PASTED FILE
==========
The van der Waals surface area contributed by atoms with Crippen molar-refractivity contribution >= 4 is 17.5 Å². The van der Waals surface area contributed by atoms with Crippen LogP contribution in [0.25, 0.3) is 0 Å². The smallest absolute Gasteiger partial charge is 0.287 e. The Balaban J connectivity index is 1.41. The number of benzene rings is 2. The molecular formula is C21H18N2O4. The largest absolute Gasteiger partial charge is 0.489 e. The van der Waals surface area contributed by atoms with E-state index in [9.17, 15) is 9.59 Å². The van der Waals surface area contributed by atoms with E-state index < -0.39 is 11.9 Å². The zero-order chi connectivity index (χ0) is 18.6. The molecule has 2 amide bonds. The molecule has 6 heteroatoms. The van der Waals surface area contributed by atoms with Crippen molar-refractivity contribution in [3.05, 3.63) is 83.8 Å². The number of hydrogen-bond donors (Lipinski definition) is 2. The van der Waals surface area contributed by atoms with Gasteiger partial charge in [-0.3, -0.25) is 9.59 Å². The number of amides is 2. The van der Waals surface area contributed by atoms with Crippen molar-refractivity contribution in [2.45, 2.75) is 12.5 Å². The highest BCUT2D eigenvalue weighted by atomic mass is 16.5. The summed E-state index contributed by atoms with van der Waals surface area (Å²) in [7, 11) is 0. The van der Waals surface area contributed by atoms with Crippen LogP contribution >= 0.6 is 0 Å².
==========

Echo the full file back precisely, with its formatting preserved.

The van der Waals surface area contributed by atoms with Crippen molar-refractivity contribution >= 4 is 17.5 Å². The van der Waals surface area contributed by atoms with Crippen LogP contribution in [0.25, 0.3) is 0 Å². The smallest absolute Gasteiger partial charge is 0.287 e. The Balaban J connectivity index is 1.41. The number of benzene rings is 2. The molecular formula is C21H18N2O4. The largest absolute Gasteiger partial charge is 0.489 e. The van der Waals surface area contributed by atoms with E-state index in [9.17, 15) is 9.59 Å². The van der Waals surface area contributed by atoms with E-state index < -0.39 is 11.9 Å². The zero-order chi connectivity index (χ0) is 18.6. The molecule has 2 amide bonds. The molecule has 6 heteroatoms. The van der Waals surface area contributed by atoms with Crippen molar-refractivity contribution in [3.05, 3.63) is 83.8 Å². The number of hydrogen-bond donors (Lipinski definition) is 2. The van der Waals surface area contributed by atoms with Gasteiger partial charge in [-0.3, -0.25) is 9.59 Å². The number of amides is 2. The van der Waals surface area contributed by atoms with Crippen molar-refractivity contribution in [2.45, 2.75) is 12.5 Å². The highest BCUT2D eigenvalue weighted by atomic mass is 16.5. The summed E-state index contributed by atoms with van der Waals surface area (Å²) in [7, 11) is 0. The van der Waals surface area contributed by atoms with Crippen LogP contribution >= 0.6 is 0 Å².